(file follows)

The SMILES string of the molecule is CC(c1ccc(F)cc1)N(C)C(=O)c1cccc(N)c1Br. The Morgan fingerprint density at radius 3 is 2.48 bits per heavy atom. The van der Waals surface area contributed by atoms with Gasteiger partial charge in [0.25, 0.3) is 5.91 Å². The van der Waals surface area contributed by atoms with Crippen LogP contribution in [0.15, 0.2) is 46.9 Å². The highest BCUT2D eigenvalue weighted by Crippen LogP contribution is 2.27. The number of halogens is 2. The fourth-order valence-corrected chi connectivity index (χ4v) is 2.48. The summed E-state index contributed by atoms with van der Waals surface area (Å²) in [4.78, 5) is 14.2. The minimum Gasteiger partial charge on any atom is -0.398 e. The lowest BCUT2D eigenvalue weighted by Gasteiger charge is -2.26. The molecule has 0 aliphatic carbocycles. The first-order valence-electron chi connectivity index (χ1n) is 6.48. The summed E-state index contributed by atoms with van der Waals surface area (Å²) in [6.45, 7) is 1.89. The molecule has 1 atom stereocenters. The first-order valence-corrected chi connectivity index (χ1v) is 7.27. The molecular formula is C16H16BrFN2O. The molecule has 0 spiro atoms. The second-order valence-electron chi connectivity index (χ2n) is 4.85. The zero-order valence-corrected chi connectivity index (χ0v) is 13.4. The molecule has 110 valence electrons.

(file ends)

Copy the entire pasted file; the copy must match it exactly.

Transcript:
The SMILES string of the molecule is CC(c1ccc(F)cc1)N(C)C(=O)c1cccc(N)c1Br. The Morgan fingerprint density at radius 3 is 2.48 bits per heavy atom. The van der Waals surface area contributed by atoms with Gasteiger partial charge in [0.25, 0.3) is 5.91 Å². The van der Waals surface area contributed by atoms with Crippen LogP contribution in [0.15, 0.2) is 46.9 Å². The highest BCUT2D eigenvalue weighted by Crippen LogP contribution is 2.27. The number of halogens is 2. The fourth-order valence-corrected chi connectivity index (χ4v) is 2.48. The summed E-state index contributed by atoms with van der Waals surface area (Å²) in [4.78, 5) is 14.2. The minimum Gasteiger partial charge on any atom is -0.398 e. The lowest BCUT2D eigenvalue weighted by Gasteiger charge is -2.26. The molecule has 0 aliphatic carbocycles. The first-order valence-electron chi connectivity index (χ1n) is 6.48. The summed E-state index contributed by atoms with van der Waals surface area (Å²) in [6.45, 7) is 1.89. The molecule has 1 atom stereocenters. The first-order valence-corrected chi connectivity index (χ1v) is 7.27. The molecular formula is C16H16BrFN2O. The molecule has 0 spiro atoms. The second-order valence-electron chi connectivity index (χ2n) is 4.85. The zero-order valence-corrected chi connectivity index (χ0v) is 13.4. The molecule has 110 valence electrons.